Citation. Gryc v. Dayton-Hudson Corp., 297 N.W.2d 727, CCH Prod. Liab. Rep. P8688 (Minn. May 23, 1980)
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Brief Fact Summary.
The Plaintiff, Lee Ann Gryc (Plaintiff), suffered severe burns when her pajamas were ignited by an electronic stove. The jury found that the Defendant Riegel Textile Corporation (Defendant), the manufacturer of the material the pajamas were made of, was liable and awarded Plaintiff both compensatory and punitive damages.
Synopsis of Rule of Law.
Punitive damages are an appropriate remedy both to punish past conduct and prevent future conduct when a defendant has demonstrated reckless disregard.
On December 8, 1980, the Plaintiff, 4 years of age, was clothed in pajamas made of a material known as flannelette. The flannelette was manufactured by the Defendant. It was untreated, but met the federal minimum standards of product flammability. On this date Plaintiff reached across the electronic stove to shut off a timer and her pajamas were instantly ignited. Plaintiff received severe burns over her upper body. The jury found for Plaintiff and awarded her both compensatory and punitive damages.
Did the trial court err by allowing the jury to subject the Defendant to punitive damages?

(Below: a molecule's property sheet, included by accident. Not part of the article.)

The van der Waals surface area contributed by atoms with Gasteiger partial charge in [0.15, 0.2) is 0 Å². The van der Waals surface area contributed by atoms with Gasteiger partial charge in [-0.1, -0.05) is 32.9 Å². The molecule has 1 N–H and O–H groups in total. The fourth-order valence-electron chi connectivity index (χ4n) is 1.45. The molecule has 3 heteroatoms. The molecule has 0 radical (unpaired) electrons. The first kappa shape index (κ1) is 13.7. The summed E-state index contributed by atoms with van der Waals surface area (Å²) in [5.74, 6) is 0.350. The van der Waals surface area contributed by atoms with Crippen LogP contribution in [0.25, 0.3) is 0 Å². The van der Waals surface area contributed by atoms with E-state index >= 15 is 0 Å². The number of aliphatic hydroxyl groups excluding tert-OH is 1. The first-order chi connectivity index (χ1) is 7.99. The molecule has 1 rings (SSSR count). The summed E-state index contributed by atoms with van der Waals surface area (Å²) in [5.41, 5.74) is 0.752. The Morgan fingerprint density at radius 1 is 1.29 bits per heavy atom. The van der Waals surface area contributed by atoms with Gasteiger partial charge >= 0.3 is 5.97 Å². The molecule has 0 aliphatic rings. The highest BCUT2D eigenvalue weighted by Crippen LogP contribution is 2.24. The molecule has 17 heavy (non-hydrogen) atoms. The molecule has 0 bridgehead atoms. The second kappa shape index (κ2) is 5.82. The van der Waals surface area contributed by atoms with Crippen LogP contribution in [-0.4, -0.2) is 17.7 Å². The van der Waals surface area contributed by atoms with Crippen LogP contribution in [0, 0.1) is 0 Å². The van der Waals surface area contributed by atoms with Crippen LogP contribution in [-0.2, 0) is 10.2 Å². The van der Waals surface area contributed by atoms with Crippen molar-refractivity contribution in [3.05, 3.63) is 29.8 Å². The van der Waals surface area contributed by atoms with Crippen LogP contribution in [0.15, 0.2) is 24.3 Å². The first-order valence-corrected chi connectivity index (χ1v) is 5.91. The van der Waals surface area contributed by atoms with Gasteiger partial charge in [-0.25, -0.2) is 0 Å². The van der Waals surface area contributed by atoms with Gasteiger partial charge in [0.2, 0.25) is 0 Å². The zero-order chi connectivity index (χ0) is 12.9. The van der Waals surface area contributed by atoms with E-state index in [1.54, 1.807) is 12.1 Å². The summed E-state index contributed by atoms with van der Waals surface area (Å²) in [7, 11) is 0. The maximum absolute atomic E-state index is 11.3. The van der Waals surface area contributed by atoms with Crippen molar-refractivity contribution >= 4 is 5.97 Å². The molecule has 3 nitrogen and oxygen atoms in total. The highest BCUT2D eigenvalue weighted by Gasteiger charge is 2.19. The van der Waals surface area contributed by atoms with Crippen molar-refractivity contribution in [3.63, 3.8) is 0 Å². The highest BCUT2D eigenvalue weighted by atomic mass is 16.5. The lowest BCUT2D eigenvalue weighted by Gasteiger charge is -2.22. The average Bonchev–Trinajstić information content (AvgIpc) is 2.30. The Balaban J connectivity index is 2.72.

No. Judgment affirmed.
* Defendant first contends that a reckless disregard standard was improperly applied in this case and that the burden of proof on the issue of punitive damages should have been one of clear and convincing evidence rather than a preponderance of the evidence. These arguments were not raised at trial or in Defendant’s post-trial motions, therefore, this Court holds that the trial court’s instructions cannot now be attacked.
* Defendant also contends that public policy considerations dictate against the award of punitive damages in this case. It argues that the potential for multiple plaintiffs may result in severe economic hardship and excessive admonition. This argument has been consistently rejected by courts and defendant’s wealth or property and degree to which it has been previously punished will be relevant in future actions.
* Defendant’s final contention is that there is no need for the deterrent of punitive damages in this case. It claims that the compensatory damages and loss of sales and reputation act as an adequate deterrent. But the Defendant was shown to have acted in reckless disregard to the public and a punitive damages award serves to deter it from acting n a similar manner in the future. Additionally, the punishment of past misconduct is another purpose of punitive damages, and is well served in this case.
Punitive damages are generally reserved for intentional, reckless, or willful misconduct. Merely negligent conduct is insufficient to justify punitive damages.